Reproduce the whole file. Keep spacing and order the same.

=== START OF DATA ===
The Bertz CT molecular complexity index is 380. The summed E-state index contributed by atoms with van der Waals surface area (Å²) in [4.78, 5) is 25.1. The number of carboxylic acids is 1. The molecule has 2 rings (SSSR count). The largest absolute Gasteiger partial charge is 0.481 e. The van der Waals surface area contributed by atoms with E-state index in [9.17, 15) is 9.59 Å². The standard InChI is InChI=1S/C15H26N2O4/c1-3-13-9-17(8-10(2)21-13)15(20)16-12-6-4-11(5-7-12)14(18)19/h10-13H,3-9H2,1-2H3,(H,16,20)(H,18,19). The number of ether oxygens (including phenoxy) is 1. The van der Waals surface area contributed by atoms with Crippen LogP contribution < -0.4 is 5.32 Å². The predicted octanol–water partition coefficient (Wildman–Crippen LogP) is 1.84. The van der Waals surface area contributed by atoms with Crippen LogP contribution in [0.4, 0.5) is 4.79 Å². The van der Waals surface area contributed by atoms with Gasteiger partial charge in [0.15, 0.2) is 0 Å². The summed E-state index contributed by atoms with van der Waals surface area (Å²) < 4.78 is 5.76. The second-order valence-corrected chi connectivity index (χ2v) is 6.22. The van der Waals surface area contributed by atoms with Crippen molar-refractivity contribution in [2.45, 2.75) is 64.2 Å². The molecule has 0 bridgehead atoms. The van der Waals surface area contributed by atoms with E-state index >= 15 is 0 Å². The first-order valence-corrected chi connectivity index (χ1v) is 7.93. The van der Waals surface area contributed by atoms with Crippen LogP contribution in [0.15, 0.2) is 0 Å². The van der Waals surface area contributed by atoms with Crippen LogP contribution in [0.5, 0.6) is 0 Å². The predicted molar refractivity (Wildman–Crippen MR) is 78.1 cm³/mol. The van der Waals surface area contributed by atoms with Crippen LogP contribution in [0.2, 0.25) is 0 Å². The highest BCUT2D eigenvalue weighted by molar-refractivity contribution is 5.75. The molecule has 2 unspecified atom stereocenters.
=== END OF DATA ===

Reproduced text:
The Bertz CT molecular complexity index is 380. The summed E-state index contributed by atoms with van der Waals surface area (Å²) in [4.78, 5) is 25.1. The number of carboxylic acids is 1. The molecule has 2 rings (SSSR count). The largest absolute Gasteiger partial charge is 0.481 e. The van der Waals surface area contributed by atoms with E-state index in [9.17, 15) is 9.59 Å². The standard InChI is InChI=1S/C15H26N2O4/c1-3-13-9-17(8-10(2)21-13)15(20)16-12-6-4-11(5-7-12)14(18)19/h10-13H,3-9H2,1-2H3,(H,16,20)(H,18,19). The number of ether oxygens (including phenoxy) is 1. The van der Waals surface area contributed by atoms with Crippen LogP contribution < -0.4 is 5.32 Å². The predicted octanol–water partition coefficient (Wildman–Crippen LogP) is 1.84. The van der Waals surface area contributed by atoms with Crippen LogP contribution in [0.4, 0.5) is 4.79 Å². The van der Waals surface area contributed by atoms with Gasteiger partial charge in [0.15, 0.2) is 0 Å². The summed E-state index contributed by atoms with van der Waals surface area (Å²) < 4.78 is 5.76. The second-order valence-corrected chi connectivity index (χ2v) is 6.22. The van der Waals surface area contributed by atoms with Crippen molar-refractivity contribution in [2.45, 2.75) is 64.2 Å². The molecule has 0 bridgehead atoms. The van der Waals surface area contributed by atoms with E-state index >= 15 is 0 Å². The first-order valence-corrected chi connectivity index (χ1v) is 7.93. The van der Waals surface area contributed by atoms with Crippen LogP contribution in [0.15, 0.2) is 0 Å². The van der Waals surface area contributed by atoms with Crippen LogP contribution in [0.5, 0.6) is 0 Å². The predicted molar refractivity (Wildman–Crippen MR) is 78.1 cm³/mol. The van der Waals surface area contributed by atoms with Crippen LogP contribution in [0.2, 0.25) is 0 Å². The highest BCUT2D eigenvalue weighted by molar-refractivity contribution is 5.75. The molecule has 2 unspecified atom stereocenters.